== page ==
The “mobile web” has taken a long time to arrive — think about how quickly the Internet-based Web grew — because the mobile phone has a chokepoint that the Internet didn’t have: operators who can nix developments on their closed platforms. While it looks like the Googlephone is at least six months away, Forbes reports on Google’s announcement of an “Open Handset Alliance:”
By creating a commonly shared software platform, called “Android,” Google executives contend that the future phone should be cheaper to produce compared to other high-functioning models. Those cost savings could either be pocketed by the companies or passed on to consumers. Google hopes–though it will take a year or more to find out–that the economics of a cheaper, easily re-engineered handset will create a phone-development environment far different from today’s proprietary closed models–in which a small number of service providers dictate to relatively few manufacturers what they want on their custom-designed models–and closer to the “fast and cheap” Internet design model.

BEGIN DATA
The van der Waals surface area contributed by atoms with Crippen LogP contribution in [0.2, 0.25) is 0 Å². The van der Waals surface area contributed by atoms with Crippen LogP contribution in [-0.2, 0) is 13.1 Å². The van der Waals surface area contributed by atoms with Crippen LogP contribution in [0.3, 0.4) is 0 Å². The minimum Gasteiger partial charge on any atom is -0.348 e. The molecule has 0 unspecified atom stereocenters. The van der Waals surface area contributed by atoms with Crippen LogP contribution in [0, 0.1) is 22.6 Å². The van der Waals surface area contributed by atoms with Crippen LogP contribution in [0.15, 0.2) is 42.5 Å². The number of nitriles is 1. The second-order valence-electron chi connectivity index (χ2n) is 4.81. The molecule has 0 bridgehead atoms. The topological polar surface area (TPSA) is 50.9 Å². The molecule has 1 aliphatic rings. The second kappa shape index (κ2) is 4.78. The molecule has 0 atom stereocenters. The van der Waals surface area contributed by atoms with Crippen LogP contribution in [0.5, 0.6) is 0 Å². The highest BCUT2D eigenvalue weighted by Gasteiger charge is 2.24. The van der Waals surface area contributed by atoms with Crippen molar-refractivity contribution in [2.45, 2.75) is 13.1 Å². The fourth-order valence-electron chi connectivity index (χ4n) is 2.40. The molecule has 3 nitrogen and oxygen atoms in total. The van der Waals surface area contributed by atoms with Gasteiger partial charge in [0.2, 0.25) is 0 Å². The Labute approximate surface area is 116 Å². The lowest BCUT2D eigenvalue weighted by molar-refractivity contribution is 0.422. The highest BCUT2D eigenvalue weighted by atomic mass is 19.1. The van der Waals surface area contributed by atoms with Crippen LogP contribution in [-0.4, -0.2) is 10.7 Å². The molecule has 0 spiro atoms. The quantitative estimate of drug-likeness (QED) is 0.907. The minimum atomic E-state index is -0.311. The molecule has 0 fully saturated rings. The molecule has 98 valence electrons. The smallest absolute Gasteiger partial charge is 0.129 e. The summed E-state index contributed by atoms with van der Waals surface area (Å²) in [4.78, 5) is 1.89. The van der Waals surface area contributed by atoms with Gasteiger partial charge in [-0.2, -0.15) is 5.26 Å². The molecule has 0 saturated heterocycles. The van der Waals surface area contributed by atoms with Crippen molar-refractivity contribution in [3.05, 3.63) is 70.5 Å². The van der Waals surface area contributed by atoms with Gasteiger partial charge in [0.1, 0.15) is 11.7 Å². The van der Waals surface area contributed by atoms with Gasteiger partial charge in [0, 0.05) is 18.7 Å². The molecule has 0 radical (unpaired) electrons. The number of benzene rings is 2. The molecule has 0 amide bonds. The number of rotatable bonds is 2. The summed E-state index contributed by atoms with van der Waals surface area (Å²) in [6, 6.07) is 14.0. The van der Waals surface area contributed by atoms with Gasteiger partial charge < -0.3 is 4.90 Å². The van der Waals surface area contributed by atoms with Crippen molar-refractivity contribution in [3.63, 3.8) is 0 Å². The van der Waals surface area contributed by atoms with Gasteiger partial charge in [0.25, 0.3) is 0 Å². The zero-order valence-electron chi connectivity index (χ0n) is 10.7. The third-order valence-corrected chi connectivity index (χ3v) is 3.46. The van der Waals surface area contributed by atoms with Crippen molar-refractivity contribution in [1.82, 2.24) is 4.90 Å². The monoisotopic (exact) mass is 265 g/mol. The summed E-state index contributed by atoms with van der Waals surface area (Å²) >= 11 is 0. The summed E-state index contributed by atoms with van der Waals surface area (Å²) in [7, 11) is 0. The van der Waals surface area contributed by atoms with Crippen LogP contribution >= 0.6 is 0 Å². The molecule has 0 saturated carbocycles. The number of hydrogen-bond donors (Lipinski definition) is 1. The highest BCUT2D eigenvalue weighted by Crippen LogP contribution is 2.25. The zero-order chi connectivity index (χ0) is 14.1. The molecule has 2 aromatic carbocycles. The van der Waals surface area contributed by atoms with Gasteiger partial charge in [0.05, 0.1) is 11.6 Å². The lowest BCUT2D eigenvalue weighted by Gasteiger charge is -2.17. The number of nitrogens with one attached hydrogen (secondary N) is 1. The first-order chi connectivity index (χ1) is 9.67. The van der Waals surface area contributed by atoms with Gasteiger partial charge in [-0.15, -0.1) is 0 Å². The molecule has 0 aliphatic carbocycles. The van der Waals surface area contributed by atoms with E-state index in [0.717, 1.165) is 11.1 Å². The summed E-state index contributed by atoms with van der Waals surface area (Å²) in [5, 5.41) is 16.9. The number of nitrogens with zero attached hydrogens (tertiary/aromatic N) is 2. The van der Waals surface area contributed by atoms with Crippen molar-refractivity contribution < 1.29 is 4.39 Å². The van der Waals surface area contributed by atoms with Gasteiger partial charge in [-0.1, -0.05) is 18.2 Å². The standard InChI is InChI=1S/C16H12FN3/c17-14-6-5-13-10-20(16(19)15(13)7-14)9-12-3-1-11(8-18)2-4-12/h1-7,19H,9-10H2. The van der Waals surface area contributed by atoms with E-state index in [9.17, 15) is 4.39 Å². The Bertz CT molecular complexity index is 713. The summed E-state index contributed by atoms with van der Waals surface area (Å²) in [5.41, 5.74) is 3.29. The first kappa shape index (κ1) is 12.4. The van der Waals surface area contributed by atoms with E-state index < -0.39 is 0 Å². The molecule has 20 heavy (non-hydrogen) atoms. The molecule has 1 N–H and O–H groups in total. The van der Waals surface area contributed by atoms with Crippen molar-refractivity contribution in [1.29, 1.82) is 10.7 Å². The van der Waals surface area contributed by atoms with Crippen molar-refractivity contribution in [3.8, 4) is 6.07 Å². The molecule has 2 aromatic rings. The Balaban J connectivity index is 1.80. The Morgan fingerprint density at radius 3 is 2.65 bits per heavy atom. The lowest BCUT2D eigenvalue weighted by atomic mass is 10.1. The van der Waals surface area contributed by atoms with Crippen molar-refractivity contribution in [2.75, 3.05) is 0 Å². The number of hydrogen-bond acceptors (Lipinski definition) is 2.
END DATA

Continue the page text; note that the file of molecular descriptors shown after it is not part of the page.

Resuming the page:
The software development kit, along with software tools for building applications, is slated to be released to alliance members in a few weeks